It was always the wrong time of the year, not enough time, out of the way to where I was headed, to long of a drive, or some other lame excuse. I now realize, after spending the past week in Big Bend National Park and the surrounding area, this procrastination was a mistake. The area has it all....vast open spaces, few people, wildlife and night skies second to none. It's an area I'll be back to as I didn't scratch the surface. Being in the Chinook there were many areas that I couldn't, or wouldn't attempt, and to really get the full effect of the area an off-road motorcycle or four-wheel drive is required. Both of which I've got so I have no reason not to return. I did unhook the trailer and leave it at a service area inside the park but didn't venture too far off the pavement, even without the trailer. Damn trailer is like dragging an anchor around with you. En-route to Texas and Big Bend National Park, I checked out White Sands National Monument and Carlsbad Caverns Both areas one can easily see in a day. Although I camped in the White Sands area for a few nights there really isn't much to see in the area other than the dunes. It's pretty, but it basically all looks the same. Miles and miles of white dunes. You do get some nice sunsets, sunrises and lighting off the dunes so it's certainly worth the stop. Caverns in Carlsbad are........caverns. Hike down about 800 ft under the surface, hike around in the caverns and hump back out of the hole. Caverns are worth a stop but I couldn't spend more than a day here. I guess if you're really into spelunking you could spend more time here but I'm not, so I hit it early in the morning and was back on the road by 11:00.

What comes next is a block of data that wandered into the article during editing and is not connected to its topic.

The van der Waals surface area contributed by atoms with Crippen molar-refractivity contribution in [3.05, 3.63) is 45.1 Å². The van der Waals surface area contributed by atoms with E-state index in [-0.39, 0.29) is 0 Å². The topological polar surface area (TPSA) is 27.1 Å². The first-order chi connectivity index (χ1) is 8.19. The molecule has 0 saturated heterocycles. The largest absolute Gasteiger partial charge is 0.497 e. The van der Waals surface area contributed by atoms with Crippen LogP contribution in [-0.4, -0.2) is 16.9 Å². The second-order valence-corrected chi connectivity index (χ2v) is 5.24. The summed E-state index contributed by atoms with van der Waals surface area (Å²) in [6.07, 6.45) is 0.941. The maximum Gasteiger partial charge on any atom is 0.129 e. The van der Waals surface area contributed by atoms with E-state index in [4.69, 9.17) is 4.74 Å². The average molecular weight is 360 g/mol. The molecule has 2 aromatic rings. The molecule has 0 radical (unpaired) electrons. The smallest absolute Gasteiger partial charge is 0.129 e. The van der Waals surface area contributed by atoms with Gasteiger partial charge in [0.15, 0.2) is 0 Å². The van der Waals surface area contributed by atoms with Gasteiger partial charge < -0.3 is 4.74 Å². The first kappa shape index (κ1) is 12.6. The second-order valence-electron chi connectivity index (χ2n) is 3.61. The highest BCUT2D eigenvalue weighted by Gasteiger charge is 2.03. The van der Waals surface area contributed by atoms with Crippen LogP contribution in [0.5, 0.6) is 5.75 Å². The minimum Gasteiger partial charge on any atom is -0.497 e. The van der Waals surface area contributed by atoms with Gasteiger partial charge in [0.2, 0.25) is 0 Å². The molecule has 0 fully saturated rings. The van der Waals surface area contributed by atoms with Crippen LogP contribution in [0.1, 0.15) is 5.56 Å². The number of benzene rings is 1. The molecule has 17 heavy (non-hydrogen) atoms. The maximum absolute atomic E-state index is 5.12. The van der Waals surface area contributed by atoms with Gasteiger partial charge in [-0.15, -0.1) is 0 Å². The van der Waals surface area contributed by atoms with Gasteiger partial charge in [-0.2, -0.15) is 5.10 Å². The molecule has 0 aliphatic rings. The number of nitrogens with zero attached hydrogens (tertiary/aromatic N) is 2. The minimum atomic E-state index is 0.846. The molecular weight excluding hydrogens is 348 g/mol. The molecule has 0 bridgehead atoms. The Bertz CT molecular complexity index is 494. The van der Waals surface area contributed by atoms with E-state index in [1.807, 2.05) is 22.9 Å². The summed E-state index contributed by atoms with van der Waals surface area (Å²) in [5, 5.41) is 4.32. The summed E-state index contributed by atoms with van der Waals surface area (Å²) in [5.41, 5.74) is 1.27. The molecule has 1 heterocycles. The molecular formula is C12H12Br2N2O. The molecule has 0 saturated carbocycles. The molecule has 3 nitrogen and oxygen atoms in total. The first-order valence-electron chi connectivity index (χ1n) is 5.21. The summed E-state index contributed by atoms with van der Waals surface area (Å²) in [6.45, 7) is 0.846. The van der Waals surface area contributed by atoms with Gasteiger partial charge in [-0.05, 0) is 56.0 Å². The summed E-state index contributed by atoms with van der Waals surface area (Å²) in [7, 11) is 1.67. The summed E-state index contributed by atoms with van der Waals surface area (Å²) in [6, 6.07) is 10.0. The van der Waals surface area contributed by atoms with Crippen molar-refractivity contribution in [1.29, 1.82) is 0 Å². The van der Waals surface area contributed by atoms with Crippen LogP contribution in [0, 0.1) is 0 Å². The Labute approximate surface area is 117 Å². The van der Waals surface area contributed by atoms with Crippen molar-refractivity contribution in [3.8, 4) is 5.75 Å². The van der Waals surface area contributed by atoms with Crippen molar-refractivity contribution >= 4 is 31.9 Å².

Entrance access by foot into Carlsbad Caverns. You can take an elevator down (over 800 ft down) which 99.9 % of the masses do, but I didn't want to stand in the line with screaming kids so I hiked in and hiked out. It's a hump coming out.
White Sands National Monument in New Mexico. No camping in the National Monument so I ended up staying on Holloman Air Force Base about 7 miles up the road. Drive into the Monument every morning for sunrise and then again in the evenings for photo hikes with Petey.
Finally got into Texas and headed into the Davis Mountain area for a couple of nights camping. Also spent a few hours touring Fort Davis, an old military fort that was established during the Indian Wars. Interesting touring the grounds and old structures.
Next stop was the highlight of the trip so far. Big Bend National Park but first I had to stop and check out the old ghost town of Terlinqua. The locals like to call it a ghost town but there are actually people, although not many, living here along with some small funky/artsy businesses. I'm assuming the designation of ghost town brings in the tourist. The central point in town is an old mercantile store and bar with a large porch. Everyone seems to gather here, tourists and locals alike, along with their dogs, to hang out, drink and shoot the shit. Quite a place to kill an afternoon. You can certainly meet some characters here with a few hours to kill. Day I hung out here the temps peaked around 100 degrees so the shaded porch was a welcome relief.
After spending a day and night in Terlinqua it was on to Big Bend National Park where I spent four nights. Having been to many of our National Parks I'd have to rate this one in the top three. It's got remote off-road camping, vast open spaces, is not overrun with people, with lots to explore. Most of our National Parks are now overrun with people, bus tours, damn gift shops and are set up to herd the people from one exhibit to the next. Don't even get me started on what tourist traps are jammed up right next to the parks. Due to this many are no longer enjoyable, at least to me, to visit during the peak season. Big Bend is one of those areas where it's a little bit of work to even get to so it keeps the hordes away. There's no Disney Land, fancy restaurants or mall nearby so the masses see no reason to come. The pictures below give a small sampling of what can be found.
Saint Elena Canyon - Mexico on the right with the USA on the left. You could wade across here so I made my first illegal crossing into Mexico.
Chiso Basin "The Window"
Rio Grande River
Cross country hike one evening near Cottonwood Springs
Chiso Basin area
Great Horned Owl above camp one afternoon
Old homestead on the Rio Grande. Bluffs in the foreground are in Mexico.
Wish we could have stayed longer but we're working our way towards Dallas/Forth Worth for the next tradeshow. More later.